publication status
published
subject
keywords
metacommunity dynamics, multitrophic interactions, null model, plant–animal interactions, spatiotemporal dynamics, tripartite interactions
in
Ecology
volume
101
issue
12
article number
e03186
pages
16 pages
publisher
Ecological Society of America
external identifiers
  • scopus:85092165780
  • pmid:32892363
ISSN
0012-9658
DOI
10.1002/ecy.3186
language
English
LU publication?
yes
id
9899a0dd-11af-4df9-99a6-0e20e164d38b
date added to LUP
2020-10-16 12:55:07
date last changed
2021-01-16 03:00:33
@article{9899a0dd-11af-4df9-99a6-0e20e164d38b,
  abstract     = {<p>The dynamics of ecological communities depend partly on species interactions within and among trophic levels. Experimental work has demonstrated the impact of species interactions on the species involved, but it remains unclear whether these effects can also be detected in long-term time series across heterogeneous landscapes. We analyzed a 19-year time series of patch occupancy by the Glanville fritillary butterfly Melitaea cinxia, its specialist parasitoid wasp Cotesia melitaearum, and the specialist fungal pathogen Podosphaera plantaginis infecting Plantago lanceolata, a host plant of the Glanville fritillary. These species share a network of more than 4,000 habitat patches in the Åland islands, providing a metacommunity data set of unique spatial and temporal resolution. To assess the influence of interactions among the butterfly, parasitoid, and mildew on metacommunity dynamics, we modeled local colonization and extinction rates of each species while including or excluding the presence of potentially interacting species in the previous year as predictors. The metapopulation dynamics of all focal species varied both along a gradient in host plant abundance, and spatially as indicated by strong effects of local connectivity. Colonization and to a lesser extent extinction rates depended also on the presence of interacting species within patches. However, the directions of most effects differed from expectations based on previous experimental and modeling work, and the inferred influence of species interactions on observed metacommunity dynamics was limited. These results suggest that although local interactions among the butterfly, parasitoid, and mildew occur, their roles in metacommunity spatiotemporal dynamics are relatively weak. Instead, all species respond to variation in plant abundance, which may in turn fluctuate in response to variation in climate, land use, or other environmental factors.</p>},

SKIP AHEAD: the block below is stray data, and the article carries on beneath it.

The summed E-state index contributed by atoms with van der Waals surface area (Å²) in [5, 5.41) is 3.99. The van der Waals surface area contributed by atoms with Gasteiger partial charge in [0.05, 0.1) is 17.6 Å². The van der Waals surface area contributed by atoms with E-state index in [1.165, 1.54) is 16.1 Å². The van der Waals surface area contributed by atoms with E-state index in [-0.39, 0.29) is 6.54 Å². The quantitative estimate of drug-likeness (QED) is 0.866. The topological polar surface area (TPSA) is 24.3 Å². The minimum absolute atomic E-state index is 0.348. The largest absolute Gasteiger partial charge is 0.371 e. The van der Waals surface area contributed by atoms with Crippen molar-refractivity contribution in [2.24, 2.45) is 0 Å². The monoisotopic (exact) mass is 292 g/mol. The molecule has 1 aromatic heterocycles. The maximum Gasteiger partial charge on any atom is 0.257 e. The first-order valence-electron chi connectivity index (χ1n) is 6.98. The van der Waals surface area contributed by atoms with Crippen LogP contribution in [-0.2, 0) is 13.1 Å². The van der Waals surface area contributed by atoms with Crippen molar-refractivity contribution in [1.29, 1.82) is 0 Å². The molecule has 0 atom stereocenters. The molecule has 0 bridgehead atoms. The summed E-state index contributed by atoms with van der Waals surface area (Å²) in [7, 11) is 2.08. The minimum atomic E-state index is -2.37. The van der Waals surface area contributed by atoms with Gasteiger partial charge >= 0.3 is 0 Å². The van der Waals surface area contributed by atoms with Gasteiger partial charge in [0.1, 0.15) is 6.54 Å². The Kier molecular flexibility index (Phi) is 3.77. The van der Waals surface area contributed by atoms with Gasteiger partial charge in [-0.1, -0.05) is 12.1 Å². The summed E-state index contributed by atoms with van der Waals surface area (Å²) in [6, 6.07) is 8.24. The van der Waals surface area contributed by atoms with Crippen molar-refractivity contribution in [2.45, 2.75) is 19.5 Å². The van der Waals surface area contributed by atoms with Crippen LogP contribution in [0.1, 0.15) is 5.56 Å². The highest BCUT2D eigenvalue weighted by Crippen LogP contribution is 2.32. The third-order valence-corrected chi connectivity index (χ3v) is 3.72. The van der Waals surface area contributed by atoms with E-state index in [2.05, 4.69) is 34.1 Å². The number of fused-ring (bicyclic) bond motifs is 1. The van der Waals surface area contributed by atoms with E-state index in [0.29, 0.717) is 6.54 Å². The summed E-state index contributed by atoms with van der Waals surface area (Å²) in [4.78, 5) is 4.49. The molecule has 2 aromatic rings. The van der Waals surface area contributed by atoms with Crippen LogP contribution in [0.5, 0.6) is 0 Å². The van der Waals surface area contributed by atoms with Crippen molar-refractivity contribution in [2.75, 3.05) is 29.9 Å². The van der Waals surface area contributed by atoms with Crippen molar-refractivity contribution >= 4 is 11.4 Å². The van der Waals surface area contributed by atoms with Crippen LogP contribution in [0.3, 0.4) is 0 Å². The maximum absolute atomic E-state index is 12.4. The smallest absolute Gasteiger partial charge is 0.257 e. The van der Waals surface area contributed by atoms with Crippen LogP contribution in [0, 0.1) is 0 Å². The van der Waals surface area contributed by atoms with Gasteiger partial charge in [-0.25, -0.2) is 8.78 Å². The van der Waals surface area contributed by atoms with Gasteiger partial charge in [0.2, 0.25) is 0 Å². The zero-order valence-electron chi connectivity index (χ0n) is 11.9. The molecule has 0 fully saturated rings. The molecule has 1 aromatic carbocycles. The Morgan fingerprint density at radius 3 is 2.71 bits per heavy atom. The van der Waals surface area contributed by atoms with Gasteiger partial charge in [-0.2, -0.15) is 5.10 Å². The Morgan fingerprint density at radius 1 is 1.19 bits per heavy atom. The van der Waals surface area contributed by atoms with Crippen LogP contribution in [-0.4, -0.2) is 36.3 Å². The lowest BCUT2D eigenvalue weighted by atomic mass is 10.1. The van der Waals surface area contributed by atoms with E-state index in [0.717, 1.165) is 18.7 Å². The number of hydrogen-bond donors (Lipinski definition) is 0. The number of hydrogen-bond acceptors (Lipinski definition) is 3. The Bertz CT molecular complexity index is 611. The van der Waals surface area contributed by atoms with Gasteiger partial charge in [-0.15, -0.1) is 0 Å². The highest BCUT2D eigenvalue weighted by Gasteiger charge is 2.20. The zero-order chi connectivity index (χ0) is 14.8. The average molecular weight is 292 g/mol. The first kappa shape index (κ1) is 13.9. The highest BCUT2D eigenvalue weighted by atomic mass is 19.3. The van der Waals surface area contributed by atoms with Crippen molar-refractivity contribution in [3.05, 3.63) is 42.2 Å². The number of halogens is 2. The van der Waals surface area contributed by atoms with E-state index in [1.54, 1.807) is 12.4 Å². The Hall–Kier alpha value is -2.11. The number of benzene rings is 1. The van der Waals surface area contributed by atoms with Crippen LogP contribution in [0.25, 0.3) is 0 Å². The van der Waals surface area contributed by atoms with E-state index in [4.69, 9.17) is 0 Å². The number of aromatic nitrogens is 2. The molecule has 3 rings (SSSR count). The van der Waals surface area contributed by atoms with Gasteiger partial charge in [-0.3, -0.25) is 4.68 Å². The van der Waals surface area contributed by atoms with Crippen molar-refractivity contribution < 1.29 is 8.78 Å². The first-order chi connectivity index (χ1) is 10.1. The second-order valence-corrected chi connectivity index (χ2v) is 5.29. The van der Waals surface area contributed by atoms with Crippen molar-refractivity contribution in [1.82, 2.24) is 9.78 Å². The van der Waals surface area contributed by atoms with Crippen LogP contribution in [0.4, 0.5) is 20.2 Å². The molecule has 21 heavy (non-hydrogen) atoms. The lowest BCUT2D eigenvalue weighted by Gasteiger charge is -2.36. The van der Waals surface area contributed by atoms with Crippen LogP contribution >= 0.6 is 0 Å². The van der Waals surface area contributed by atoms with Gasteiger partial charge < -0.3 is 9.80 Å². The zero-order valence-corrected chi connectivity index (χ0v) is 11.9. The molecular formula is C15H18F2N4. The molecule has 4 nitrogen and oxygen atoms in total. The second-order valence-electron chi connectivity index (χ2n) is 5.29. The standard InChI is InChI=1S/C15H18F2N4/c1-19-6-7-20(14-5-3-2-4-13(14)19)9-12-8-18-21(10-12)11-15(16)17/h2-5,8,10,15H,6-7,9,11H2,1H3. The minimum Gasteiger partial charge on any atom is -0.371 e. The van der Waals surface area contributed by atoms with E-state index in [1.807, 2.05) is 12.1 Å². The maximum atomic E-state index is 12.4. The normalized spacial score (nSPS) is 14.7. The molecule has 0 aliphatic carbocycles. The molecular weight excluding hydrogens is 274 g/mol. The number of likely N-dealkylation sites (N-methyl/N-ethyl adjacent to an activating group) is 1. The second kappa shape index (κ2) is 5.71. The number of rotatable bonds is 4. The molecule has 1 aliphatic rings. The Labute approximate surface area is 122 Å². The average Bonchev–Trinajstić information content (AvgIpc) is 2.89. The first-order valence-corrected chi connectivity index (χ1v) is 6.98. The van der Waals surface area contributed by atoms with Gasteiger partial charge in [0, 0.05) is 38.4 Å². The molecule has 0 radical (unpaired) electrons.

author       = {Opedal, Øystein H. and Ovaskainen, Otso and Saastamoinen, Marjo and Laine, Anna Liisa and van Nouhuys, Saskya},
  issn         = {0012-9658},
  language     = {eng},
  number       = {12},
  publisher    = {Ecological Society of America},
  series       = {Ecology},
  title        = {Host-plant availability drives the spatiotemporal dynamics of interacting metapopulations across a fragmented landscape},
  url          = {http://dx.doi.org/10.1002/ecy.3186},
  doi          = {10.1002/ecy.3186},
  volume       = {101},
  year         = {2020},
}